Ann Rinaldi has become a household name in YA historical fiction, and this is one of her most acclaimed books. It’s been on my reading list for some time. The year is 1775, and fifteen-year-old Jemima Emerson is a headstrong young lady. She’s not a bad child; she simply doesn’t think before she acts, and Mr. John Reid, her tutor (and a hated Tory), is determined to turn her into a lady. She resists with everything she has.
But war has a way of making one grow up. Jem’s brother, Daniel, fulfills a commission under General Washington. Her merchant father sacrifices much to supply the army. Her mother writes essays under a pseudonym that appear all over the American colonies. And her boyfriend, younger brother, and servant all leave to fight. Her sister moves away and marries a British officer. All these events have consequences. Then the dangers of war come directly to Jem’s home town of Trenton along with the occupying British army. In the meantime, the tutor Jem so despises ends up being more than he seems.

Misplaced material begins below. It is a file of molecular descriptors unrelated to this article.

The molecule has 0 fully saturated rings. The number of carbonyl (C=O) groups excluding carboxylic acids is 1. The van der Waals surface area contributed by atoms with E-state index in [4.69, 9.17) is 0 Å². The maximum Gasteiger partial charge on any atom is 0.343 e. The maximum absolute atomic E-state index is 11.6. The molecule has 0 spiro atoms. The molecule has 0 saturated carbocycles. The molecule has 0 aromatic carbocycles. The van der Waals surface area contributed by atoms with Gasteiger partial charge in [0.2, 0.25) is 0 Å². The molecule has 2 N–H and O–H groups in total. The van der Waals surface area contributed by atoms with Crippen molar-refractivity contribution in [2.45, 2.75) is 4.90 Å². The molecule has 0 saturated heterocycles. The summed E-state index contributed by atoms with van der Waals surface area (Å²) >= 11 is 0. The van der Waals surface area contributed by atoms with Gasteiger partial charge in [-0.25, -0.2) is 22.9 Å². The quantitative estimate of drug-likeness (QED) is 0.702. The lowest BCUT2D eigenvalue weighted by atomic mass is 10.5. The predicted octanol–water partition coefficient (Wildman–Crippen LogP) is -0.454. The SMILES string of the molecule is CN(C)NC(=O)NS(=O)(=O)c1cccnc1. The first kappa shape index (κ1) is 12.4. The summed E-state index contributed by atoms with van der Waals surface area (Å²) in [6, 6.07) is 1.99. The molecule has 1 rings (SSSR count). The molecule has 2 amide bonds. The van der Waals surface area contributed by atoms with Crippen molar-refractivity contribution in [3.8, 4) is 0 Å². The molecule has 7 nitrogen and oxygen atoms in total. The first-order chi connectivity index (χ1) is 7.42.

This is a tremendous coming of age story that takes place during the American Revolution, one of my favorite historical time periods. There were so many forces at work, so many players, so many changes, and so much at stake. It’s fascinating! Ms. Rinaldi does a tremendous job boiling it all down and illustrating how all those factors came to affect one family. And the independence theme comes through loud and clear, both on a national level and a personal one.
Ms. Rinaldi’s greatest strength, however, is the strong characters she creates. Jem is a complex girl living in a complex time, and John Reid is the perfect counterpoint for her. Just like Jem, I couldn’t stand him at first. But the interaction between them kept me turning pages, even if the romance that develops between them was a bit predictable. Their strong bond serves to emphasize the horribleness of war.
I would rate Time Enough for Drums in the 12+ YA category because of that same horribleness. It’s not overwhelming, but it’s all-encompassing. War is always terrible, and in this case, the details are probably best left to an older audience. It also has a few mild profanities.
Highly, highly recommended historical fiction.